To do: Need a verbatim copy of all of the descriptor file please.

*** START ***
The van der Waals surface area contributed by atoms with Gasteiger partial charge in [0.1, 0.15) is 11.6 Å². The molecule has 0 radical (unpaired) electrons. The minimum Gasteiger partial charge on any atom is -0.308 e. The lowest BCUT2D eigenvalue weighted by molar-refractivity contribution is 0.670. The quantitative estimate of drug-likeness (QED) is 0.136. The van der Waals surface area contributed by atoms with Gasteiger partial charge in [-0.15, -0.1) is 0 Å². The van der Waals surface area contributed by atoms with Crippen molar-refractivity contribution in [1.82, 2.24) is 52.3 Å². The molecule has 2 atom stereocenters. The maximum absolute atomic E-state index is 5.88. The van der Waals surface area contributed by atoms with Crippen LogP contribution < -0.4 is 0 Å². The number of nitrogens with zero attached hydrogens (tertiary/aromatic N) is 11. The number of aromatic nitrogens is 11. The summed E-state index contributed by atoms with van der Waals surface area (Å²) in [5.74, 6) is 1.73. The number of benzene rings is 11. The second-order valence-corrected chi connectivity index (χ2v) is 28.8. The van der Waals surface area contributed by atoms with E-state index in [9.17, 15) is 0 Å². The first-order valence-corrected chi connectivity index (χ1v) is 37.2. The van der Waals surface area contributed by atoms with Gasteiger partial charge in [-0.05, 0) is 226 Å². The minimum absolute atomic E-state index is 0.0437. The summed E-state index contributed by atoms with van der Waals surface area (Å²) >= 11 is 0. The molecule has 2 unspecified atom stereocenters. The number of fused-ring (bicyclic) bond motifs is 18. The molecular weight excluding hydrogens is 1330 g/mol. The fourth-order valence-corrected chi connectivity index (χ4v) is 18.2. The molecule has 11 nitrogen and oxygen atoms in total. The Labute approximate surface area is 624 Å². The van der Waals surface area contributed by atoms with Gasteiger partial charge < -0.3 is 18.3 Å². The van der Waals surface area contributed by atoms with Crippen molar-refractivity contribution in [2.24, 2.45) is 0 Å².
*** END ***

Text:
The van der Waals surface area contributed by atoms with Gasteiger partial charge in [0.1, 0.15) is 11.6 Å². The molecule has 0 radical (unpaired) electrons. The minimum Gasteiger partial charge on any atom is -0.308 e. The lowest BCUT2D eigenvalue weighted by molar-refractivity contribution is 0.670. The quantitative estimate of drug-likeness (QED) is 0.136. The van der Waals surface area contributed by atoms with Gasteiger partial charge in [-0.15, -0.1) is 0 Å². The van der Waals surface area contributed by atoms with Crippen molar-refractivity contribution in [1.82, 2.24) is 52.3 Å². The molecule has 2 atom stereocenters. The maximum absolute atomic E-state index is 5.88. The van der Waals surface area contributed by atoms with Crippen LogP contribution < -0.4 is 0 Å². The number of nitrogens with zero attached hydrogens (tertiary/aromatic N) is 11. The number of aromatic nitrogens is 11. The summed E-state index contributed by atoms with van der Waals surface area (Å²) in [5.74, 6) is 1.73. The number of benzene rings is 11. The second-order valence-corrected chi connectivity index (χ2v) is 28.8. The van der Waals surface area contributed by atoms with E-state index in [9.17, 15) is 0 Å². The first-order valence-corrected chi connectivity index (χ1v) is 37.2. The van der Waals surface area contributed by atoms with Gasteiger partial charge in [-0.05, 0) is 226 Å². The minimum absolute atomic E-state index is 0.0437. The summed E-state index contributed by atoms with van der Waals surface area (Å²) >= 11 is 0. The molecule has 2 unspecified atom stereocenters. The number of fused-ring (bicyclic) bond motifs is 18. The molecular weight excluding hydrogens is 1330 g/mol. The fourth-order valence-corrected chi connectivity index (χ4v) is 18.2. The molecule has 11 nitrogen and oxygen atoms in total. The Labute approximate surface area is 624 Å². The van der Waals surface area contributed by atoms with Gasteiger partial charge < -0.3 is 18.3 Å². The van der Waals surface area contributed by atoms with Crippen molar-refractivity contribution in [2.24, 2.45) is 0 Å².